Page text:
Writing new work for me is a time of creativity and exploration. I certainly have many more starts of stories than I have finished pieces but I never feel as though I have wasted my time writing those unfinished starts. Why? Well, because I tend to view any writing as time at practice of my craft.
So, here’s my promise to you today. The answer to that gnawing question: how do I include Panda bears in my daily writing? I think we might all agree that a certain amount of stick-to-it-iveness will be employed. But, really, the reason for this post is because of the video at the end. I saw it on Facebook and simply had to include it in today’s how-to-write article.
Normally, when I begin writing a story, I think in terms of the beginning, middle and end.
- And, typically, I start writing at the… wait for it… the beginning. Voila! I start by doing some free writing in order to uncoil images planted in my subconscious brain. As I travel through this beginning journey, I usually come to a stopping point and must consider why readers might care about the characters in this beginning. What is the character’s problem and how will she solve that problem. In this beginning time, I write until I stall out on how the story is unfolding. When questions begin to outweigh the story coming forth, I stop and move to the next step…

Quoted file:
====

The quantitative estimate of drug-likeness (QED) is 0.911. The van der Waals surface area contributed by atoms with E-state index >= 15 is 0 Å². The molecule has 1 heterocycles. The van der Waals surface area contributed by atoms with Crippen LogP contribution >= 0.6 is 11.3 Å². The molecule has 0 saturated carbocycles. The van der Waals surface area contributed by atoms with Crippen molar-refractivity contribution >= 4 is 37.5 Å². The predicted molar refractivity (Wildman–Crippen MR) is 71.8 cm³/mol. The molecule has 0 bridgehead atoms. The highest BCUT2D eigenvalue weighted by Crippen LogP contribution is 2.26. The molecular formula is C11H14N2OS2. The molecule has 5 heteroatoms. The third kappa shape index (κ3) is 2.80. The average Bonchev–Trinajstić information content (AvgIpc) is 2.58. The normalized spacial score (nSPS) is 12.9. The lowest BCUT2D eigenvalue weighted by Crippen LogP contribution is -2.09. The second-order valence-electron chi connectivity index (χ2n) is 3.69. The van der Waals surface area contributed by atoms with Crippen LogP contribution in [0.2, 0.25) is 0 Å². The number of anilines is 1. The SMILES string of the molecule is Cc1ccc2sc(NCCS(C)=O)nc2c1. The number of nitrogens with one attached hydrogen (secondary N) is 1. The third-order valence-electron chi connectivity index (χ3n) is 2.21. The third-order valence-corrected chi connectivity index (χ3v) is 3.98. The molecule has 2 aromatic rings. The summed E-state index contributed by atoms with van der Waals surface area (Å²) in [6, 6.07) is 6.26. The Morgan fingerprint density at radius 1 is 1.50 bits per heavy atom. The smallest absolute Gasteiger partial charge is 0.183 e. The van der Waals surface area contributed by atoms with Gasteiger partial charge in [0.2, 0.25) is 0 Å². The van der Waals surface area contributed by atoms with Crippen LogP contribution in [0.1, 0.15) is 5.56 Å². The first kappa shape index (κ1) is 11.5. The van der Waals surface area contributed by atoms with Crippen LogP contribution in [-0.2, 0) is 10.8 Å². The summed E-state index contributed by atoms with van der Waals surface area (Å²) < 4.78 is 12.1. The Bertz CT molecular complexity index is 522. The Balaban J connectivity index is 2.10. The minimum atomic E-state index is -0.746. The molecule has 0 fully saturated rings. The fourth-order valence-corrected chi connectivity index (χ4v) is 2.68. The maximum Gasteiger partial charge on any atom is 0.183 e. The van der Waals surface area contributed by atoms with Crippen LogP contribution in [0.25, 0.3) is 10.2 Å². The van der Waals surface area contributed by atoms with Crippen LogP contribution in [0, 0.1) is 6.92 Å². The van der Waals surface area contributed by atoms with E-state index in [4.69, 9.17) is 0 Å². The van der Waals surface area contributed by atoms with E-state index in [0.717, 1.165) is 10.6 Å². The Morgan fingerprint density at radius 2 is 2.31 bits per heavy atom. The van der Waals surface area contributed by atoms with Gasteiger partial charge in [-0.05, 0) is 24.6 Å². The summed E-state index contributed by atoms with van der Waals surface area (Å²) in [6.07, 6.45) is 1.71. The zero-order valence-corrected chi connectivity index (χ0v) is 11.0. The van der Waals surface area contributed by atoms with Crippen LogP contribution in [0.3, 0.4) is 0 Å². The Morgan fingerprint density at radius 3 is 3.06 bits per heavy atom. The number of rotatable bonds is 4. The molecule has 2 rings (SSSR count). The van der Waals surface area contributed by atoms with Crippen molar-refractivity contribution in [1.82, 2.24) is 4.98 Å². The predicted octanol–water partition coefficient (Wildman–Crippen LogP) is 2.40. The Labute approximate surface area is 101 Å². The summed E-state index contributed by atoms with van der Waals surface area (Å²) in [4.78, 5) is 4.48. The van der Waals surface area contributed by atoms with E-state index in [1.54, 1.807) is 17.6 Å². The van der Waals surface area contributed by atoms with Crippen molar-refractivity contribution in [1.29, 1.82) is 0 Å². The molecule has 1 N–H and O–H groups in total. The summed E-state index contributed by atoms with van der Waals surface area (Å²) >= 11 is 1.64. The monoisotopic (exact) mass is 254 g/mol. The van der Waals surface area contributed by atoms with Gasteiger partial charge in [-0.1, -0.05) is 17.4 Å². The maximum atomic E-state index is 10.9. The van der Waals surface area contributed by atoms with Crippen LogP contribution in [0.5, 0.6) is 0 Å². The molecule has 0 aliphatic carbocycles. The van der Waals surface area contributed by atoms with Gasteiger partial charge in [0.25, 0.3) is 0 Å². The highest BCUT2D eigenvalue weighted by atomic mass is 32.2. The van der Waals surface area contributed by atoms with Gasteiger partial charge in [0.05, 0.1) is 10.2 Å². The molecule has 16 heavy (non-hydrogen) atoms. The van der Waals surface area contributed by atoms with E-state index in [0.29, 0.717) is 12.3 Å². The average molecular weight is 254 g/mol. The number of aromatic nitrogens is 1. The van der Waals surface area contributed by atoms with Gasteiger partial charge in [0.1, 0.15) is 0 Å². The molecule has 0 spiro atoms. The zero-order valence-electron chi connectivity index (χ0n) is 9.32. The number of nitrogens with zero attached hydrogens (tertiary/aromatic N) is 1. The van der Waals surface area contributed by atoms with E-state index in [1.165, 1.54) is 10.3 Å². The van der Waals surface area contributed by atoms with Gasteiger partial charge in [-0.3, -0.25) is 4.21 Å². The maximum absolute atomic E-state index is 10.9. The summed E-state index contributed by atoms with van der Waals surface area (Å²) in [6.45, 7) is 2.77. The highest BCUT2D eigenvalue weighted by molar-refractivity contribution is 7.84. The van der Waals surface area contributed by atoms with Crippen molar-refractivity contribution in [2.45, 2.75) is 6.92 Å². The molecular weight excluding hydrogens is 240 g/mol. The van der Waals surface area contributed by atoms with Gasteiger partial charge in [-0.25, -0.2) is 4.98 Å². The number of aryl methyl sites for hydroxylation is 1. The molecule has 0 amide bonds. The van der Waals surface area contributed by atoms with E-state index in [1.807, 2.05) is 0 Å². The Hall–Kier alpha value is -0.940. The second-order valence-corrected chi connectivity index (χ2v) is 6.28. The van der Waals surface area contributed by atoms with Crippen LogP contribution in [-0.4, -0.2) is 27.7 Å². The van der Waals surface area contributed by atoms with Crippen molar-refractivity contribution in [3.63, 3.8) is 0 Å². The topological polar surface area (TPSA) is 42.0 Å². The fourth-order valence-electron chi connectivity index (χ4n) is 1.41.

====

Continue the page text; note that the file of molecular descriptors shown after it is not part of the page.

- I jump to the end and ask myself: is this going to be a happy story or a tragedy? I know. Right? I didn’t go to the middle first. It’s okay. Don’t call the writing police. If this process doesn’t work for you, no worries. Proceed with what works best for you at finishing your novel. During this second step, I ask several more questions. They are: what is the ultimate action outcome (i.e. does someone die, does someone have a child, does someone get married?). Other important questions include: what will the character learn at the end of the story? What will immediate other characters learn? What will the community learn? But most imperatively, I ask: what will the reader learn?
- After considering the end, then I consider the story’s climax action–the big blow-out, the major point at which we see the protagonist pitted against the antagonist. This occurs at the very end of the middle part of the plot–as close to the end of the story as possible. Because to have a bunch of stuff happening after the climax is just… anticlimactic.
- After the first draft is a time when you can weave in elements you deem important to your story such as theme (pandas), metaphor (pandas) and mood (pandas).
- Mood can move throughout the story, for instance, we might first see playful baby pandas. Then, later on, we might see (skip to the 3rd image) a panda thriving in the wild. And by the end of the story we can see redemptive images of humans feeling bad about the blight we have placed on pandas. By the end, you have successfully woven in several elements all pointing to the end. What has the human character learned? What has the panda learned? And, most importantly, what has the reader learned?
So, that’s how you add pandas into your daily writing. Maybe I have fulfilled my promise? And… maybe not. But I had fun!
Now, here’s a little extra panda wonderfulness that you should view. Enjoy!